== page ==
From there I put forward a proposal to undertake a PhD looking at the wider community of Kalimpong emigrants in New Zealand. I began the PhD in March 2010. My supervisors are Professor Tony Ballantyne and Dr Angela Wanhalla. For further information about my topic please see my university page.
In November 2011 I travelled around New Zealand meeting descendants of the original Kalimpong emigrants. I am interested in hearing from anyone who has a connection to the Kalimpong community in New Zealand - that may include descendants, friends or former employers.
If you are unsure about a connection to Kalimpong, please see The People page for a list of names of emigrants between 1909 and 1939.
Kalimpong is a small town in the Darjeeling district of Northeast India, in the foothills of the Himalayas. It has a population of 40,000 and in the colonial era was known as a ‘hill station’ - a healthy retreat and cooler climate for British families living in India. The population today is mostly Nepali, but comprises many different ethnicities. Many descendants of the Kalimpong emigrants remember their parents speaking fondly of breath-taking views of the Himalayas and being able to see the borders of numerous countries.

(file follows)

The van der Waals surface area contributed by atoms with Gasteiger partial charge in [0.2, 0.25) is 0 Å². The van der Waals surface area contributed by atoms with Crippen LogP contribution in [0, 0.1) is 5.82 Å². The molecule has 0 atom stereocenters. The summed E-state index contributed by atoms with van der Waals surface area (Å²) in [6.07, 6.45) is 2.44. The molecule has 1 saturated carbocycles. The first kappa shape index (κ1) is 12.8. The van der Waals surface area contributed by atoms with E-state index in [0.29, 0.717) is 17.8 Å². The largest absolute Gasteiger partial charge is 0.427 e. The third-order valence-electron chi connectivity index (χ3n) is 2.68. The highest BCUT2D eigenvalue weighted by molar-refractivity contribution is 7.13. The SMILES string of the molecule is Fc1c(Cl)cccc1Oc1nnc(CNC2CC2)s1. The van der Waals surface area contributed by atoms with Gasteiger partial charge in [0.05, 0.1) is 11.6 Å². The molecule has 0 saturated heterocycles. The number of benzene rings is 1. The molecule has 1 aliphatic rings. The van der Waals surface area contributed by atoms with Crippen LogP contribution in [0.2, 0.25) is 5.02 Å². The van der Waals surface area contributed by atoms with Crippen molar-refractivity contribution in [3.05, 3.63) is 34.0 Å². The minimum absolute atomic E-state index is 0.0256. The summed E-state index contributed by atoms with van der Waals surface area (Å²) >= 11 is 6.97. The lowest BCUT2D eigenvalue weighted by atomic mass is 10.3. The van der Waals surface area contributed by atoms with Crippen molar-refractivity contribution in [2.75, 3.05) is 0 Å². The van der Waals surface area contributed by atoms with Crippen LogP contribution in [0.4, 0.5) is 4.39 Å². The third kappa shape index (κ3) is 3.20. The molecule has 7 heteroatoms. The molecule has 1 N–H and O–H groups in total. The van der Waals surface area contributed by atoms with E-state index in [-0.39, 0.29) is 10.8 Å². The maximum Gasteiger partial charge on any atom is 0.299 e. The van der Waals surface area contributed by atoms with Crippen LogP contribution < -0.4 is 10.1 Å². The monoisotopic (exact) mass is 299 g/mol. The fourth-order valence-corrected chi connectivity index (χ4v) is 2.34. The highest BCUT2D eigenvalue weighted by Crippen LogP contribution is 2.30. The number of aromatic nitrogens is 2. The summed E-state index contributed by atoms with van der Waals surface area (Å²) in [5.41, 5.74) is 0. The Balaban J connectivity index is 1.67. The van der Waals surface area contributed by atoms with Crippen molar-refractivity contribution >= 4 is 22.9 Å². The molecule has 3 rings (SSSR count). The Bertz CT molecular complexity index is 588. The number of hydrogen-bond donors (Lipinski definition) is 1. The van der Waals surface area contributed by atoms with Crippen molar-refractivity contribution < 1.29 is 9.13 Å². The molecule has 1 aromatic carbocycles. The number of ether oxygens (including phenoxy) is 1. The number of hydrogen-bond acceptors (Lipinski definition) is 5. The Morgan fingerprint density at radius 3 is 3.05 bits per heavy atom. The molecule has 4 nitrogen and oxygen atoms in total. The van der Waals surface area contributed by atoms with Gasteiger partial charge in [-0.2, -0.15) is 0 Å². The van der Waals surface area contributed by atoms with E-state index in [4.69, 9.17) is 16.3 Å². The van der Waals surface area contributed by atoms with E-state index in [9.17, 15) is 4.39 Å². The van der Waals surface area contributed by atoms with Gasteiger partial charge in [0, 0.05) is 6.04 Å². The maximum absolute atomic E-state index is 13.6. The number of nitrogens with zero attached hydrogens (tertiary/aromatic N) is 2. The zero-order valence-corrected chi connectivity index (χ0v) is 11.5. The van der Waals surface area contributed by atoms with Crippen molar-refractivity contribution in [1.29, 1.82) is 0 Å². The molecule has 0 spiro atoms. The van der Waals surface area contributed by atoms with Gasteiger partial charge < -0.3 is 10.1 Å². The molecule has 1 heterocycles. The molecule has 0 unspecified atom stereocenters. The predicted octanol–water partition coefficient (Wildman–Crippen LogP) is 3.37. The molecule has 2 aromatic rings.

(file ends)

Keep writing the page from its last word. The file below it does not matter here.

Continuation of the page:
...was opened in 1900 by a Scottish Presbyterian missionary, the Rev Dr John Anderson Graham, to provide a home and an education for the mixed-race children of British tea planters and native women. Graham’s plan was to raise the children in a European institution in Kalimpong, and send them to the colonies as young adults. See Dr Graham’s Homes website for more information about the history of the Homes.
The first two boys were sent to New Zealand in 1907. From 1912 onwards, emigrants were sent in groups of ten to sixteen, chaperoned by teachers from the Homes and met at New Zealand ports by their employers. Most of the emigrants were in their mid to late teens, having spent ten to fifteen years at the Homes. The boys were all placed on farms and the girls worked in families caring for children and performing domestic duties. Please see the timeline for more detail.